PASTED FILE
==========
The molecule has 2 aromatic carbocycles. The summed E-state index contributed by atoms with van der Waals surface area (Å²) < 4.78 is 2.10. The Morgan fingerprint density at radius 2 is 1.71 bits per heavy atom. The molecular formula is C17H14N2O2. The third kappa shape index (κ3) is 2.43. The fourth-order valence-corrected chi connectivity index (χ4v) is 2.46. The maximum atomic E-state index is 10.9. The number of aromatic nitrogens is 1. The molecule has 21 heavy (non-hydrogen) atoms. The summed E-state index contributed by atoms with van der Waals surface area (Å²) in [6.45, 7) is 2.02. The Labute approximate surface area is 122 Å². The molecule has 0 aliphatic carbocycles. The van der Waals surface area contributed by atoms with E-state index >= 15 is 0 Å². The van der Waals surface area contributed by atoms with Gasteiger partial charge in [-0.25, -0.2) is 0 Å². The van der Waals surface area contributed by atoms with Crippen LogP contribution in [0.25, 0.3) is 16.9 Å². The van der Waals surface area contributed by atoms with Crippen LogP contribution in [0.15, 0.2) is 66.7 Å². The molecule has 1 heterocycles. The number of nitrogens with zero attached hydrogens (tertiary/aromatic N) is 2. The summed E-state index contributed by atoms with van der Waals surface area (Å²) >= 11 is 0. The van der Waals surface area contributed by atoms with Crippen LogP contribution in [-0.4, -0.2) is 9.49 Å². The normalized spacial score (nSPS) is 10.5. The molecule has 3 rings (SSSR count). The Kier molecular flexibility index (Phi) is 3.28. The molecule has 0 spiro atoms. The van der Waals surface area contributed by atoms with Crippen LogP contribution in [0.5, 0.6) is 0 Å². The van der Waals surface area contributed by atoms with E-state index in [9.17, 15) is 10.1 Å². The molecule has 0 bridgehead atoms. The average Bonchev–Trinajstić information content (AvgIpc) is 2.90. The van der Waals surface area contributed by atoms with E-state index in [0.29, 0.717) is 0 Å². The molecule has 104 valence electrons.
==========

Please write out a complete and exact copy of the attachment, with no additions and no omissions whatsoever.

The molecule has 2 aromatic carbocycles. The summed E-state index contributed by atoms with van der Waals surface area (Å²) < 4.78 is 2.10. The Morgan fingerprint density at radius 2 is 1.71 bits per heavy atom. The molecular formula is C17H14N2O2. The third kappa shape index (κ3) is 2.43. The fourth-order valence-corrected chi connectivity index (χ4v) is 2.46. The maximum atomic E-state index is 10.9. The number of aromatic nitrogens is 1. The molecule has 21 heavy (non-hydrogen) atoms. The summed E-state index contributed by atoms with van der Waals surface area (Å²) in [6.45, 7) is 2.02. The Labute approximate surface area is 122 Å². The molecule has 0 aliphatic carbocycles. The van der Waals surface area contributed by atoms with E-state index >= 15 is 0 Å². The van der Waals surface area contributed by atoms with Gasteiger partial charge in [-0.25, -0.2) is 0 Å². The van der Waals surface area contributed by atoms with Crippen LogP contribution in [0.25, 0.3) is 16.9 Å². The van der Waals surface area contributed by atoms with Crippen LogP contribution in [0.15, 0.2) is 66.7 Å². The molecule has 1 heterocycles. The number of nitrogens with zero attached hydrogens (tertiary/aromatic N) is 2. The summed E-state index contributed by atoms with van der Waals surface area (Å²) >= 11 is 0. The van der Waals surface area contributed by atoms with Crippen LogP contribution in [-0.4, -0.2) is 9.49 Å². The normalized spacial score (nSPS) is 10.5. The molecule has 3 rings (SSSR count). The Kier molecular flexibility index (Phi) is 3.28. The molecule has 0 spiro atoms. The van der Waals surface area contributed by atoms with Crippen LogP contribution in [0.5, 0.6) is 0 Å². The van der Waals surface area contributed by atoms with E-state index in [9.17, 15) is 10.1 Å². The molecule has 0 bridgehead atoms. The average Bonchev–Trinajstić information content (AvgIpc) is 2.90. The van der Waals surface area contributed by atoms with E-state index in [0.29, 0.717) is 0 Å². The molecule has 104 valence electrons.